The method and system place a victim way on the FIFO cache way listing only in the event that a tag miss results in a tag miss allocation, the victim way is placed at the tail of the FIFO cache way listing after any previously selected victim way. Use of a victim way on the FIFO cache way listing is prevented in the event of an incomplete prior allocation of the victim way by, for example, stalling a reuse request until such initial allocation of the victim way completes or replaying a reuse request until such initial allocation of the victim way completes. In addition, the present embodiment skips such ways on the FIFO cache way listing which present a reuse hazard. Thus, if a potential victim way at the top of the FIFO cache way listing presents a reuse hazard, then the present process chooses the next way in the FIFO cache way listing that does not present a reuse hazard. A counter associated with the process, then increments to the next higher numbered cache way (modulo the number of available cache ways). The incrementing here provided will continue until the process selects a useable cache way.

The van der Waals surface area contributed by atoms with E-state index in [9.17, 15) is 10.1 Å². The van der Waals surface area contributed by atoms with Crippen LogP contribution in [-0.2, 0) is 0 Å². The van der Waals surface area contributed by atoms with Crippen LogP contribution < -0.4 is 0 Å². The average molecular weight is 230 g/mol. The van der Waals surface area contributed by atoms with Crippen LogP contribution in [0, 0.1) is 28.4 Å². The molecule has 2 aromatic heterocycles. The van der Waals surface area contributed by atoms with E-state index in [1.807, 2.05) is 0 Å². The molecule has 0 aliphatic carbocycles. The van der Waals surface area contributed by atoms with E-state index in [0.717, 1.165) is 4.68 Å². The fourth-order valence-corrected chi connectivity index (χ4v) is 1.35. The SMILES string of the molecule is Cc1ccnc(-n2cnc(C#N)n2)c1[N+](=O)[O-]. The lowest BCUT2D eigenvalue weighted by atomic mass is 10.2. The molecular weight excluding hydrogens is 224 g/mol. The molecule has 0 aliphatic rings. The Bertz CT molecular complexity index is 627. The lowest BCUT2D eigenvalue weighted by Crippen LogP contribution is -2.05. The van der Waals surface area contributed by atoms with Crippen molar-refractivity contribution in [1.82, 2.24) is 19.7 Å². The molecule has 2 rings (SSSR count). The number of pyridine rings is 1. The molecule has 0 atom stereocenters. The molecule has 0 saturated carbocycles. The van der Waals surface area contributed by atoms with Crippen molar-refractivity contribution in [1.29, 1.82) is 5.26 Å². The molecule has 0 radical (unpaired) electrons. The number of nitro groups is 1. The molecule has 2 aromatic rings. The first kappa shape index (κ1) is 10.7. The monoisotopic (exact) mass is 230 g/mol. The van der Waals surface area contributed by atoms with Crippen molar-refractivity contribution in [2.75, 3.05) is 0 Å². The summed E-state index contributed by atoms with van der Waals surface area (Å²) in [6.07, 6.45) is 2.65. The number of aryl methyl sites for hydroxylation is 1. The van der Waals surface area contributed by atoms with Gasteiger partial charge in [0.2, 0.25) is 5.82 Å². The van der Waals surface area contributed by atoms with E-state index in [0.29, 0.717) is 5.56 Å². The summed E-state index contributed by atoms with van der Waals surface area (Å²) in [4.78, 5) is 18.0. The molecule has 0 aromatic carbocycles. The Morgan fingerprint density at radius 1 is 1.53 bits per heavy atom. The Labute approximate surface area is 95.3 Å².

These and other aspects of the disclosed subject matter, as well as additional novel features, will be apparent from the description provided herein. The intent of this summary is not to be a comprehensive description of the claimed subject matter, but rather to provide a short overview of some of the subject matter's functionality. Other systems, methods, features and advantages here provided will become apparent to one with skill in the art upon examination of the following FIGUREs and detailed description. It is intended that all such additional systems, methods, features and advantages that are included within this description, be within the scope of the accompanying claims.